“In today’s world, we do not need to have this situation, and it is not acceptable, to have a crisis of survival where the only way out for a family to survive is by trafficking their daughters,” said Heyzer.
As long as capital but not labor can move freely across borders, illegal migration and trafficking will remain rampant. International norms and standards have been established in the past in an effort to arrest such a trend. “But if rights are to be meaningful they must be claimed by those who hold them. In other words people should know that they have these rights, and very often you find that people who are supposed to have rights did not know that they have these rights,” she said.
Heyzer proposed several measures to help mitigate human trafficking. One is to make it difficult for traffickers to operate with impunity by raising their cost to operate. “It’s unfortunate that there’s still a lot of impunity over such crimes especially with some of the local corruption of officials and high placed government personalities,” she said.
Another measure is to raise public awareness of this form of human rights violation and create public outrage so that people will be discouraged from using goods and services provided by traffickers and recruiters, said Heyzer. The same way as sex abusers of children are identified, so too should human traffickers, even if such a measure may be deemed controversial by some sectors, she said.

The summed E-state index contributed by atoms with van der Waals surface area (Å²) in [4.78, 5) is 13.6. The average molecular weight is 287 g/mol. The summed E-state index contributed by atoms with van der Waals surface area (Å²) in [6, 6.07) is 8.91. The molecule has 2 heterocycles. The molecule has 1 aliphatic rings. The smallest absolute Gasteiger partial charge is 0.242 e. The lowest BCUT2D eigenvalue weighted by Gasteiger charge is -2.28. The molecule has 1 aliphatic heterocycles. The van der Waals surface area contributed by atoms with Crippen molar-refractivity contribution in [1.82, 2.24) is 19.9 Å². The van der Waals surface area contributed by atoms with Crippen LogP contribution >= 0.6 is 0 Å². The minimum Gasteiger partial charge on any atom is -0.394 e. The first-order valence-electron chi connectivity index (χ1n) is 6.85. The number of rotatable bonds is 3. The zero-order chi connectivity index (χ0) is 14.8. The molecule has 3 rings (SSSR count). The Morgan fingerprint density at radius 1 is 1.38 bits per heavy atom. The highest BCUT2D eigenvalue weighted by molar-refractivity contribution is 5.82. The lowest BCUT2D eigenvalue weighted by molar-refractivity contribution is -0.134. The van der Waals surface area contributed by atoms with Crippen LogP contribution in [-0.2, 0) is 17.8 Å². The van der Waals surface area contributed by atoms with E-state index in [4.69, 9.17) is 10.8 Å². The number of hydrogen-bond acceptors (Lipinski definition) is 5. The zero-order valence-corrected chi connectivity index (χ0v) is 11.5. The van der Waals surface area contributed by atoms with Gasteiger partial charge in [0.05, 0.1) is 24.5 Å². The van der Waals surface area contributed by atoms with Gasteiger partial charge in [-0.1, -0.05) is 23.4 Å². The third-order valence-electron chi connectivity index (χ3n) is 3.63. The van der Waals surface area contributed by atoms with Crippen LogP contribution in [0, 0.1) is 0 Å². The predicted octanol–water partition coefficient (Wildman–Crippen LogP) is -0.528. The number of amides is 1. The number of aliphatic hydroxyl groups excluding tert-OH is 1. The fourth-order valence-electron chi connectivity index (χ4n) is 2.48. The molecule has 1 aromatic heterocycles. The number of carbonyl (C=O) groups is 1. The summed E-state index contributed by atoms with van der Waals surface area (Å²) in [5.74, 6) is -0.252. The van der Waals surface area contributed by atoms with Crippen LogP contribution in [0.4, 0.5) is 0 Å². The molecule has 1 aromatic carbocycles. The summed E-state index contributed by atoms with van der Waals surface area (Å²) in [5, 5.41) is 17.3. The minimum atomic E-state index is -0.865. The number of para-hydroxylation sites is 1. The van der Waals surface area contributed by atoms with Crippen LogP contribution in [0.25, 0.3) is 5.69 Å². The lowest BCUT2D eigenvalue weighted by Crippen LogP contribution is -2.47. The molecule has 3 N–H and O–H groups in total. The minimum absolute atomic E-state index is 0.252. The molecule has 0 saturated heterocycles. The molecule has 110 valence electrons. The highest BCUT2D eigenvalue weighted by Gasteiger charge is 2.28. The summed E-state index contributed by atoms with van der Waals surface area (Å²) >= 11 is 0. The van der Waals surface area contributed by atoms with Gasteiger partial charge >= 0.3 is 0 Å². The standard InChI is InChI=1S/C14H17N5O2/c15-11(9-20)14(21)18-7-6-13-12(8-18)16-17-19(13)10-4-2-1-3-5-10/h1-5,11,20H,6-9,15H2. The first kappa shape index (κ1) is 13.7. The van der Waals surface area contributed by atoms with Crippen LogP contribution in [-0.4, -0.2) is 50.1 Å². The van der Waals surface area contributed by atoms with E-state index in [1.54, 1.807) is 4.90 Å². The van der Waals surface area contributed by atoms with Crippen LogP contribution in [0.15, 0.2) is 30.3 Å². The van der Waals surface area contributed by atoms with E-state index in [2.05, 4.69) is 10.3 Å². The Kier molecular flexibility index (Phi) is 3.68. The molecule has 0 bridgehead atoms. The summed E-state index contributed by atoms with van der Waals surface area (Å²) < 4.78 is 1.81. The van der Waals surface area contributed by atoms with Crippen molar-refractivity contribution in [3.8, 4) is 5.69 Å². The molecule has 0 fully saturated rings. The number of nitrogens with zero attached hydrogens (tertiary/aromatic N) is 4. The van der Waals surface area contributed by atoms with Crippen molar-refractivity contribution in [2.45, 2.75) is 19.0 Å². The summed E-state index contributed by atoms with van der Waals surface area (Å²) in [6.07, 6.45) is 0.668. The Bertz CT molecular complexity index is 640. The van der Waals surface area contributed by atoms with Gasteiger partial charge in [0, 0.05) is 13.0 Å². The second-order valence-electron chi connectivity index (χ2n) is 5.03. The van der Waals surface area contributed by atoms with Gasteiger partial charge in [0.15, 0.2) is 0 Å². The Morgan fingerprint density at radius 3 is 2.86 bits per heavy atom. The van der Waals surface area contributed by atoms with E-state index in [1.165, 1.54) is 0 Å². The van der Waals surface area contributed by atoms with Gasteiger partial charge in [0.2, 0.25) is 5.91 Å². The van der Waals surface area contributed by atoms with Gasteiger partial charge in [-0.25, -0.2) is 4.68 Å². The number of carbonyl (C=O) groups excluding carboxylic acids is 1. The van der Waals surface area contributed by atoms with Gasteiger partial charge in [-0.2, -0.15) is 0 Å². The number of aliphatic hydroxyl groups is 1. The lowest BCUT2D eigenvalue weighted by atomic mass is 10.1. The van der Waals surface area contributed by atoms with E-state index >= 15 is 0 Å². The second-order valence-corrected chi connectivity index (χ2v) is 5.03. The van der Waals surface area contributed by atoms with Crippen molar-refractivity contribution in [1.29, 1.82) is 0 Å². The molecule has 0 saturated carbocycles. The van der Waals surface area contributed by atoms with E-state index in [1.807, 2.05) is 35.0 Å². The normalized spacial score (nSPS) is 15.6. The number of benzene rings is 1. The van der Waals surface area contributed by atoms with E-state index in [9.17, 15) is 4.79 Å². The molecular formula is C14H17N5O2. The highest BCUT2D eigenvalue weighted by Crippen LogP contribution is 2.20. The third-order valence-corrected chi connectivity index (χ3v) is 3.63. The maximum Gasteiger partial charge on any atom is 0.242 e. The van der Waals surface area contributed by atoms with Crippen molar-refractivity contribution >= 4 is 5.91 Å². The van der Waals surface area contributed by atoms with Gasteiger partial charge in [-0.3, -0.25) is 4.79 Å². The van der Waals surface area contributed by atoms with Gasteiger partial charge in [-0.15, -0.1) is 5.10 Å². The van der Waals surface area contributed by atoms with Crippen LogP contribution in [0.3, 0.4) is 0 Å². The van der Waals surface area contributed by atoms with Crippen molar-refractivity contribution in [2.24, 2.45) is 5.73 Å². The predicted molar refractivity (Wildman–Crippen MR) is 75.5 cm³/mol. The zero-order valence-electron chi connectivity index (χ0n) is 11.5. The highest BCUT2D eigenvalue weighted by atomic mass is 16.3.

“Many of the people are trafficked because they are provided with basically false information. They are promised a different kind of work and they end up with something else,” said Heyzer. “Ultimately, the problems created by the global phenomena, such as migration and trafficking, require a global solution. And in an age that has been marked by a huge upsurge of rhetoric about human rights and women’s rights, a global solution must match this with implementation and with accountability. We need to accelerate seriously this work to end discrimination and gender inequality.”
Trafficking of persons includes prostitution, debt bondage, forced labor, slavery, and exploitation of children as workers, soldiers or sex slaves.
© 2007 Asian Development Bank